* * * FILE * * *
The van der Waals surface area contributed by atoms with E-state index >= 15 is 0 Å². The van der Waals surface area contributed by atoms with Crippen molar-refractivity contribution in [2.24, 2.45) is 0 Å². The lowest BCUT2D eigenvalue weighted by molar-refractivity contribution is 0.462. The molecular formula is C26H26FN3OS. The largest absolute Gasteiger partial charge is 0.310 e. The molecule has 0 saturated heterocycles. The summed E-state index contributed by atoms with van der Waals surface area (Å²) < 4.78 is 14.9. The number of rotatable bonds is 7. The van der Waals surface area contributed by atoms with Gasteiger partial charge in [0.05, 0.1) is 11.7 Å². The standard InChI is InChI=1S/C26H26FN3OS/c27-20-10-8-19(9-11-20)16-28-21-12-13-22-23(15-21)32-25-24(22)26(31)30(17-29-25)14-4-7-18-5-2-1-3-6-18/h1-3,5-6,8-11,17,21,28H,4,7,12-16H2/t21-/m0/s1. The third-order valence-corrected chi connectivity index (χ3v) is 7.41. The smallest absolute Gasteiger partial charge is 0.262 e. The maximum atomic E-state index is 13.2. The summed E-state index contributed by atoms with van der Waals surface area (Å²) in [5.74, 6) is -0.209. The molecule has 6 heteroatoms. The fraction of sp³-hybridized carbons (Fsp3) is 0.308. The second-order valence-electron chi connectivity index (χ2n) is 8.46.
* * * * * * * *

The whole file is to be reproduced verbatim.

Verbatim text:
The van der Waals surface area contributed by atoms with E-state index >= 15 is 0 Å². The van der Waals surface area contributed by atoms with Crippen molar-refractivity contribution in [2.24, 2.45) is 0 Å². The lowest BCUT2D eigenvalue weighted by molar-refractivity contribution is 0.462. The molecular formula is C26H26FN3OS. The largest absolute Gasteiger partial charge is 0.310 e. The molecule has 0 saturated heterocycles. The summed E-state index contributed by atoms with van der Waals surface area (Å²) < 4.78 is 14.9. The number of rotatable bonds is 7. The van der Waals surface area contributed by atoms with Gasteiger partial charge in [0.05, 0.1) is 11.7 Å². The standard InChI is InChI=1S/C26H26FN3OS/c27-20-10-8-19(9-11-20)16-28-21-12-13-22-23(15-21)32-25-24(22)26(31)30(17-29-25)14-4-7-18-5-2-1-3-6-18/h1-3,5-6,8-11,17,21,28H,4,7,12-16H2/t21-/m0/s1. The third-order valence-corrected chi connectivity index (χ3v) is 7.41. The smallest absolute Gasteiger partial charge is 0.262 e. The maximum atomic E-state index is 13.2. The summed E-state index contributed by atoms with van der Waals surface area (Å²) in [5.74, 6) is -0.209. The molecule has 6 heteroatoms. The fraction of sp³-hybridized carbons (Fsp3) is 0.308. The second-order valence-electron chi connectivity index (χ2n) is 8.46.